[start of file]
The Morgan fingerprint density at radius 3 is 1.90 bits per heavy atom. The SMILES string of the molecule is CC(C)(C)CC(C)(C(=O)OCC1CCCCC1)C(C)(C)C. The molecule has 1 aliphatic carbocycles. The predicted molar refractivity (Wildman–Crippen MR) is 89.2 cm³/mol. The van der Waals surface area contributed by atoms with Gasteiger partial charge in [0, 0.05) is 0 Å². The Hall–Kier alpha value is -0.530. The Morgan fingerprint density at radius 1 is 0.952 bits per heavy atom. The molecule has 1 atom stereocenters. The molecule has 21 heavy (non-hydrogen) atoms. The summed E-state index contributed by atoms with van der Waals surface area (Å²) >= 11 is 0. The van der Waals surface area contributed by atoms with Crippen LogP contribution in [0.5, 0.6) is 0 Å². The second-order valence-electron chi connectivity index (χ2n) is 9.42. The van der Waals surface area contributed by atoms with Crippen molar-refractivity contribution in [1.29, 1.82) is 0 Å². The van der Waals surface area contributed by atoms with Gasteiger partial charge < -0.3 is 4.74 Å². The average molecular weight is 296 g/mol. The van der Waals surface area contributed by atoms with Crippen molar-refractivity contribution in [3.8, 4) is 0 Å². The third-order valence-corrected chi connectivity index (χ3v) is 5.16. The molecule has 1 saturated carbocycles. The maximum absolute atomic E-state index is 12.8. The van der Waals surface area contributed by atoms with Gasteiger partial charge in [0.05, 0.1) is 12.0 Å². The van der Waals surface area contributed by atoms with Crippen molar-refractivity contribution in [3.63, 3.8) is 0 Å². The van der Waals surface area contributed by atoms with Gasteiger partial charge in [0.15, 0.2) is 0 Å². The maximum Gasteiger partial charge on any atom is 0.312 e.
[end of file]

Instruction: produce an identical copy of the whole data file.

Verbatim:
The Morgan fingerprint density at radius 3 is 1.90 bits per heavy atom. The SMILES string of the molecule is CC(C)(C)CC(C)(C(=O)OCC1CCCCC1)C(C)(C)C. The molecule has 1 aliphatic carbocycles. The predicted molar refractivity (Wildman–Crippen MR) is 89.2 cm³/mol. The van der Waals surface area contributed by atoms with Gasteiger partial charge in [0, 0.05) is 0 Å². The Hall–Kier alpha value is -0.530. The Morgan fingerprint density at radius 1 is 0.952 bits per heavy atom. The molecule has 1 atom stereocenters. The molecule has 21 heavy (non-hydrogen) atoms. The summed E-state index contributed by atoms with van der Waals surface area (Å²) >= 11 is 0. The van der Waals surface area contributed by atoms with Crippen LogP contribution in [0.5, 0.6) is 0 Å². The second-order valence-electron chi connectivity index (χ2n) is 9.42. The van der Waals surface area contributed by atoms with Crippen molar-refractivity contribution in [1.29, 1.82) is 0 Å². The van der Waals surface area contributed by atoms with Gasteiger partial charge < -0.3 is 4.74 Å². The average molecular weight is 296 g/mol. The van der Waals surface area contributed by atoms with Crippen molar-refractivity contribution in [3.8, 4) is 0 Å². The third-order valence-corrected chi connectivity index (χ3v) is 5.16. The molecule has 1 saturated carbocycles. The maximum absolute atomic E-state index is 12.8. The van der Waals surface area contributed by atoms with Gasteiger partial charge in [0.05, 0.1) is 12.0 Å². The van der Waals surface area contributed by atoms with Crippen molar-refractivity contribution in [3.63, 3.8) is 0 Å². The van der Waals surface area contributed by atoms with Gasteiger partial charge in [0.15, 0.2) is 0 Å². The maximum Gasteiger partial charge on any atom is 0.312 e.